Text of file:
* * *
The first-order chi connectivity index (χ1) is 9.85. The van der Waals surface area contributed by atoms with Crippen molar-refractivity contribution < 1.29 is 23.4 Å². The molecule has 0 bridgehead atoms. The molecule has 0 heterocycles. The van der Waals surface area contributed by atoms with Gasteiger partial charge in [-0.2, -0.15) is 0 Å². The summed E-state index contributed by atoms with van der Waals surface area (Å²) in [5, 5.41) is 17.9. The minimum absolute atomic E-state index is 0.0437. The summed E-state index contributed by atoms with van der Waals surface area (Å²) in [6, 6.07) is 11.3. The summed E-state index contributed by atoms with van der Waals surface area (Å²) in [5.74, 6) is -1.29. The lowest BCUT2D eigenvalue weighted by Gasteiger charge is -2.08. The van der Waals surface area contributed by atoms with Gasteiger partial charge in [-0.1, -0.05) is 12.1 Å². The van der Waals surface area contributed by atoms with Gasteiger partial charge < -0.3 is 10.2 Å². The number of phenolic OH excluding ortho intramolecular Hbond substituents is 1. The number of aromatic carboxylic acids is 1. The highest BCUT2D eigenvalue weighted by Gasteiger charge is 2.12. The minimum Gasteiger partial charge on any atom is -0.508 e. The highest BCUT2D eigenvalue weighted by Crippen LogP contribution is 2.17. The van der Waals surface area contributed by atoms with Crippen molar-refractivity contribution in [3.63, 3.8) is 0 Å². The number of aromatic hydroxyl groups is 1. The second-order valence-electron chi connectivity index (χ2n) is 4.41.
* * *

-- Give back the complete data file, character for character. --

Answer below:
The first-order chi connectivity index (χ1) is 9.85. The van der Waals surface area contributed by atoms with Crippen molar-refractivity contribution < 1.29 is 23.4 Å². The molecule has 0 bridgehead atoms. The molecule has 0 heterocycles. The van der Waals surface area contributed by atoms with Gasteiger partial charge in [-0.2, -0.15) is 0 Å². The summed E-state index contributed by atoms with van der Waals surface area (Å²) in [5, 5.41) is 17.9. The minimum absolute atomic E-state index is 0.0437. The summed E-state index contributed by atoms with van der Waals surface area (Å²) in [6, 6.07) is 11.3. The summed E-state index contributed by atoms with van der Waals surface area (Å²) in [5.74, 6) is -1.29. The lowest BCUT2D eigenvalue weighted by Gasteiger charge is -2.08. The van der Waals surface area contributed by atoms with Gasteiger partial charge in [-0.1, -0.05) is 12.1 Å². The van der Waals surface area contributed by atoms with Gasteiger partial charge < -0.3 is 10.2 Å². The number of phenolic OH excluding ortho intramolecular Hbond substituents is 1. The number of aromatic carboxylic acids is 1. The highest BCUT2D eigenvalue weighted by Gasteiger charge is 2.12. The minimum Gasteiger partial charge on any atom is -0.508 e. The highest BCUT2D eigenvalue weighted by Crippen LogP contribution is 2.17. The van der Waals surface area contributed by atoms with Crippen molar-refractivity contribution in [3.63, 3.8) is 0 Å². The number of aromatic hydroxyl groups is 1. The second-order valence-electron chi connectivity index (χ2n) is 4.41.